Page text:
The short version is that, yeah, it appears that playing hardball with the Yankees could come back to bite Boras. Their $140 million offer was not only a huge increase over Choo's perceived market value, but also an offer that came together via circumstances that were just right.
The Yankees were in need of a corner outfielder with a good bat. This need was intensified by the amount of offense lost when Cano bolted for Seattle. He also took some star power with him. Nearby, meanwhile, was a pile of money that had been reserved for Cano.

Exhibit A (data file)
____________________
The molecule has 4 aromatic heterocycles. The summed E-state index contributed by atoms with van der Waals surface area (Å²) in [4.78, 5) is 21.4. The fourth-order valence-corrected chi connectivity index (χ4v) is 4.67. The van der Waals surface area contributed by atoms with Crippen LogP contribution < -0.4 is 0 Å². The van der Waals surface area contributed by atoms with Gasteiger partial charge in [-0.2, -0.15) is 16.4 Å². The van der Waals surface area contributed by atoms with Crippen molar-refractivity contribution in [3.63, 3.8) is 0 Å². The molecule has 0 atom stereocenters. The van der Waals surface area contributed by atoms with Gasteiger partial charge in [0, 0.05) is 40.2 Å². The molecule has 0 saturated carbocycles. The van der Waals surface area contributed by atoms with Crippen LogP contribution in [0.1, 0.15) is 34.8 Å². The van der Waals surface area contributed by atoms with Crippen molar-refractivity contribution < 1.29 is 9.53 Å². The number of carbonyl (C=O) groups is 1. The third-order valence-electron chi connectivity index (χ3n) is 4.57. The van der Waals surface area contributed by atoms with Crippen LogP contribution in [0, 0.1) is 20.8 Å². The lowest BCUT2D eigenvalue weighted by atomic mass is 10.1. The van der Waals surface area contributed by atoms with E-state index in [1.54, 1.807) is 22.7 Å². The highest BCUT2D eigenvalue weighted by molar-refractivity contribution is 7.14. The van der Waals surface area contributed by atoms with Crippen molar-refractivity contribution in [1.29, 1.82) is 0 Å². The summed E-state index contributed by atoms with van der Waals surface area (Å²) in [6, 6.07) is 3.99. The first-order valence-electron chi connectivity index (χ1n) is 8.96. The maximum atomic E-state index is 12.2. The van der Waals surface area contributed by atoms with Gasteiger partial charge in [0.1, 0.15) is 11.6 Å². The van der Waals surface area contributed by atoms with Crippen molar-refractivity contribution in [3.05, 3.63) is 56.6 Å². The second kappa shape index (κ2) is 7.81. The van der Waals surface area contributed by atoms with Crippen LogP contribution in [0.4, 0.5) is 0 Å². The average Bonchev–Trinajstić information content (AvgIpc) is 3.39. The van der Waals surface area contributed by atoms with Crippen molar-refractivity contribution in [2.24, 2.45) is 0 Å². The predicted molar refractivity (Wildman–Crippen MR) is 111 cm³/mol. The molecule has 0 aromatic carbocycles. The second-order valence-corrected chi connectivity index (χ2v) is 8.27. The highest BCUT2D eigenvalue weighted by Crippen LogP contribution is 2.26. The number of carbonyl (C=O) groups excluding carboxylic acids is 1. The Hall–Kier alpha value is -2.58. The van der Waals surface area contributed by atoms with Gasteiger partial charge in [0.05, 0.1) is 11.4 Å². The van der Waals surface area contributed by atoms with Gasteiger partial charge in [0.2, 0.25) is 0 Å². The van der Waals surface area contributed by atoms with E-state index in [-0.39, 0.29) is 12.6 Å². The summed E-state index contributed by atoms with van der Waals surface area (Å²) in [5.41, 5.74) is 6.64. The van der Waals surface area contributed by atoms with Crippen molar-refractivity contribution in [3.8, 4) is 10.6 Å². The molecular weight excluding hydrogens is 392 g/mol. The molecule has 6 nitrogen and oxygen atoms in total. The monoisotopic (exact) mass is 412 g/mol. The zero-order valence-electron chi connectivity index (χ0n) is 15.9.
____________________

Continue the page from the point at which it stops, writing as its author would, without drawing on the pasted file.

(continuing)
Basically, the Yankees had all the reasons they needed to blow Boras' socks off. They surely figured their $140 million offer would do the trick.
Among the suitors we discussed are a handful that could afford a $140 million contract for Choo. The Red Sox, Mariners, Astros and Rangers fit the bill the best. But for these suitors, the same sort of desperation that formed the Yankees' offer isn't foreseeable.
The good news is that there's a lot of winter left. Unexpected things tend to happen, as Boras knows from experience when Victor Martinez's injury paved the way for the Fielder signing two winters ago. Here's guessing he doesn't mind waiting.
But maybe—just maybe—this will be the winter we finally get to tell him we told him so.